Second, because GONs often get special tax and regulatory advantages, they keep private competitors from ever investing in an area. Why would private companies choose to compete unfairly with the government when they can take their scarce investment dollars elsewhere. Not only does this mean fewer jobs in these local communities, but because public networks often fail, it means these residents may forever be left without broadband. It at least means a further, or interrupted, delay in access.

Contrary to some rumors, SB 313 would not prevent local lawmakers from building GONs. All the bill would do is ask that they hold public hearings on the plan and put it to a vote. And, if the GON would compete against a private network, it would require both public and private networks compete on a level playing field.

For the sake of the economy, and for the sake of greater broadband access, Georgians should demand as much. And Sens. Bulloch and Hill should require it.

Local governments note that broadband is necessary for economic development.

“There’s nobody that will even look at you, will come to an industrial park or a county that doesn’t have that (broadband) infrastructure in place.”

“The biggest challenge for rural populations is the business case, the return on investment for telecom providers,” said Calhoun. [Rich Calhoun, who directs the broadband program at the Georgia Technology Authority.]

I have two concerns with the measure. The first is the applicability of lessons learned in Metro Atlanta across the state. There appears to be an increasing sentiment among some in the General Assembly to fix all local problems with statewide “solutions.”

My second concern is that without maximum flexibility, rural areas may be left behind, without modern broadband access. Last year, AT&T appeared before the Georgia Public Service Commission. Commissioner Doug Everett asked AT&T’s lawyer whether the company was interested in serving small communities that are currently served by local telephone companies. The company’s lawyer simply said, “No.”

Peach Pundit opens the dialogue with the Georgia Senate

Yesterday, Charlie, Mike, and I sat down for a candid discussion with Senate Majority Leader Chip Rogers (R-Woodstock) about some of the issues that he and his caucus are pushing this session.

While this was an opportunity for Sen. Rogers to relay his agenda, the discussion was very direct, yet friendly. Given that this was our first meeting, it was more of an introduction; a chance for us to have a better understanding of the Senate’s perspective on major issues facing the state in 2012 and on.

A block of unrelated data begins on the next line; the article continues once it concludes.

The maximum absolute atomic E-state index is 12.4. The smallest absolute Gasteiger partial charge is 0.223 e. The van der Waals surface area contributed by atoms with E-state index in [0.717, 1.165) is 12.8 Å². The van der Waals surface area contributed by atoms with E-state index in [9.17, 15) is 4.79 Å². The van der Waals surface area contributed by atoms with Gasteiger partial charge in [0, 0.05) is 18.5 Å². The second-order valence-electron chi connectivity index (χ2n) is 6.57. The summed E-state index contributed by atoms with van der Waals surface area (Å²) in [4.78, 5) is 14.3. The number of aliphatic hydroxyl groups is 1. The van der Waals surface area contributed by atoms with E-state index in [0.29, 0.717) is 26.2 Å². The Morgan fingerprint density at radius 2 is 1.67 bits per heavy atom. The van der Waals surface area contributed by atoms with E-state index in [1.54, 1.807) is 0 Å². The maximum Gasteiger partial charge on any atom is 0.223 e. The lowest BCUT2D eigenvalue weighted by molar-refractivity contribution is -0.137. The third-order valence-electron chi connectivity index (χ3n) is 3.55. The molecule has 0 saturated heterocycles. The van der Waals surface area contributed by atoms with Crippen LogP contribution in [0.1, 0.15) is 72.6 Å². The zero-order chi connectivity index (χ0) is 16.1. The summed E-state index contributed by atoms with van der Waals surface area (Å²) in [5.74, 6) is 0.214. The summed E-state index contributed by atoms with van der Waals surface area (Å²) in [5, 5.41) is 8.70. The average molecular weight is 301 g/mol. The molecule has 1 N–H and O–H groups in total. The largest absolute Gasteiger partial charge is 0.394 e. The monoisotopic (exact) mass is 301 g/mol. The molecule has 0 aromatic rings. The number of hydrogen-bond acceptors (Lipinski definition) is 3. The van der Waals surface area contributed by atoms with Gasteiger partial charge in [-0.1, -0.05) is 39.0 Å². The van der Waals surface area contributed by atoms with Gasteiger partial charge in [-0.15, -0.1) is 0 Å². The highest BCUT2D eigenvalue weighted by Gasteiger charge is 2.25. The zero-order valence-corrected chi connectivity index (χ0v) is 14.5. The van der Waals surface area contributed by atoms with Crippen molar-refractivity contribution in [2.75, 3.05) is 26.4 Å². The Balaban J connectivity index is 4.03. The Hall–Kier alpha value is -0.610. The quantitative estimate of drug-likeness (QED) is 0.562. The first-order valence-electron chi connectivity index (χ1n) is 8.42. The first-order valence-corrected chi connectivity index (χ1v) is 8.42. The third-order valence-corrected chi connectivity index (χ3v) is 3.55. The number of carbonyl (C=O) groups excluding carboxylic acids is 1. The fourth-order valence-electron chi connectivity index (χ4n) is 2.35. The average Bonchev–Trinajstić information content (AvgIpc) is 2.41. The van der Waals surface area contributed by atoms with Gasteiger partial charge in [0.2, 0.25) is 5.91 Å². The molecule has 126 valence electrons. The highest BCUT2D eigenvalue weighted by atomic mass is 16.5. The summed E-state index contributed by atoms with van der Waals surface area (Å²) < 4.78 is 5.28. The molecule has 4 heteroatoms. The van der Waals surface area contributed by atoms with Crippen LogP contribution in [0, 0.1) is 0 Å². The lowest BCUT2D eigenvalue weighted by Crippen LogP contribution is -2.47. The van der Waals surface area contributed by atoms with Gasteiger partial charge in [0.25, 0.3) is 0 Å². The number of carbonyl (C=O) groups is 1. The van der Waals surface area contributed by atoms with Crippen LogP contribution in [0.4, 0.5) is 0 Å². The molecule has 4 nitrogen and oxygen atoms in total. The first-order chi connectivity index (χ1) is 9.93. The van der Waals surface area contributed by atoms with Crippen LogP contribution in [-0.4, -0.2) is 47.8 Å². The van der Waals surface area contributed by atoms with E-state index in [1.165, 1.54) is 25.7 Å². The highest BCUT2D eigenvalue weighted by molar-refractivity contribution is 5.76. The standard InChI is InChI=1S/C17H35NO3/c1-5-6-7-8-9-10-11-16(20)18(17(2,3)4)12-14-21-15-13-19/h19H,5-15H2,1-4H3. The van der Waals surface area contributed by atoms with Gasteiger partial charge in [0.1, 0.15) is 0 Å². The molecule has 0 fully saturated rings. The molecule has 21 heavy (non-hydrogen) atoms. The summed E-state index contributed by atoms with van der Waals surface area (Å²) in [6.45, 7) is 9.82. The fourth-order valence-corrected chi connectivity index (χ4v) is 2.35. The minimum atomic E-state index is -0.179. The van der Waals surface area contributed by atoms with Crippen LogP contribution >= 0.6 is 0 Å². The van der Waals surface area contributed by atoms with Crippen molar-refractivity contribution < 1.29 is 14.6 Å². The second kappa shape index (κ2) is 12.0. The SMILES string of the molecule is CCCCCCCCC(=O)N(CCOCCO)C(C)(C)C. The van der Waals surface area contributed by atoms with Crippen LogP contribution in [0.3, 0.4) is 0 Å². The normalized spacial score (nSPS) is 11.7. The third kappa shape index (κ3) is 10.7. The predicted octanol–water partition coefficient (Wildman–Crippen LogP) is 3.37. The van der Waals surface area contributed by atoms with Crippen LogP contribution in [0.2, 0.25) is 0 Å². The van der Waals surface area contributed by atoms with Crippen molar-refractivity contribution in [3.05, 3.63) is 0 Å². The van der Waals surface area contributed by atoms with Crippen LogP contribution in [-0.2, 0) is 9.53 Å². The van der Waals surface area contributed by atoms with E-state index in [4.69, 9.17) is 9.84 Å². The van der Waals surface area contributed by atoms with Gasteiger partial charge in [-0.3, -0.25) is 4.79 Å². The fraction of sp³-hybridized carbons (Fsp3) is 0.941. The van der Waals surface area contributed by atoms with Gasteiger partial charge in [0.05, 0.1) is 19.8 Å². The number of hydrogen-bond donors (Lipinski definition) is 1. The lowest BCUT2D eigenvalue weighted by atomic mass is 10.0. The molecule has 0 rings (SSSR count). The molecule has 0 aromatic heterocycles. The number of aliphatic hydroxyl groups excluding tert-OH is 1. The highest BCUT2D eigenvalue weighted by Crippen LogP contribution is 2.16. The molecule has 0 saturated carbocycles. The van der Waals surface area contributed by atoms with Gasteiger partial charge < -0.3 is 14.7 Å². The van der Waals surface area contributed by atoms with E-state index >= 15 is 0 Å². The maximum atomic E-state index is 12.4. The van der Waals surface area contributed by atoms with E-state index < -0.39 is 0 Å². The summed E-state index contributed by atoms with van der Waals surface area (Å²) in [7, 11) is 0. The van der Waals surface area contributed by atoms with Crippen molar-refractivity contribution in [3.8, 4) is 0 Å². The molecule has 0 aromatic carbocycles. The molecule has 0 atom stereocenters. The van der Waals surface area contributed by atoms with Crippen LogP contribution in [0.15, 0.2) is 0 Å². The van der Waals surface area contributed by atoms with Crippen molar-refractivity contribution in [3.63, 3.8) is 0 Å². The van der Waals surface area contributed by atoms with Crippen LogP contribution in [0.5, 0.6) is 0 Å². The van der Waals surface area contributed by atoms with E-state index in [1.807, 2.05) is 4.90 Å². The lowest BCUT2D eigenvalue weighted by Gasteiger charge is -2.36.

Some of the issues brought up during our discussion are familiar. Sen. Rogers told us that his Taxpayer Protection Act and zero-based budgeting are again working through the legislature and seem likely to pass.

Given the news about education and scandals in school systems in recent months, Sen. Rogers expressed support for a constitutional amendment protecting charter schools. He indicated that support existed inside his caucus to move the amendment, which is needed to fix a incredibly misguided decision by the state Supreme Court, but noted that it faced an uncertain future in the House.

Sen. Rogers also noted his support for bringing education into the 21st Century by paving the way for money online classrooms and using e-readers to save money on textbooks. These may not be things the legislature takes up this year, but Sen. Rogers indicated that Georgia has to think outside-the-box in order to use taxpayer dollars more wisely.

He also noted that some technical corrections may be needed on last year’s anti-immigration bill (HB 87), but that it wouldn’t be a broad overhaul, despite worker shortages in South Georgia. Sen. Rogers also acknowledged that the T-SPLOST faces hurdles due as voters in Metro Atlanta counties feel that they won’t receive much benefit from it as it spends too much on transit and not enough on roads. Sen. Rogers noted that a mistake was made in putting 10 years of funding into a permanent cost structure.

For our part, we expressed a desire to see real ethics reform passed by the legislature. We also noted that we felt that mixed messages were being sent by the Governor’s office and the legislature, assuming they go along, with the $400 million earmark for a new stadium for the Atlanta Falcons (an issue you’ll be hearing more about in the coming days) and priorities on other issues, such as transportation. Sen. Rogers had open mind on these and other issues that we brought up, but noted that the politics surrounding them — particularly on ethics reform — are difficult to cut through.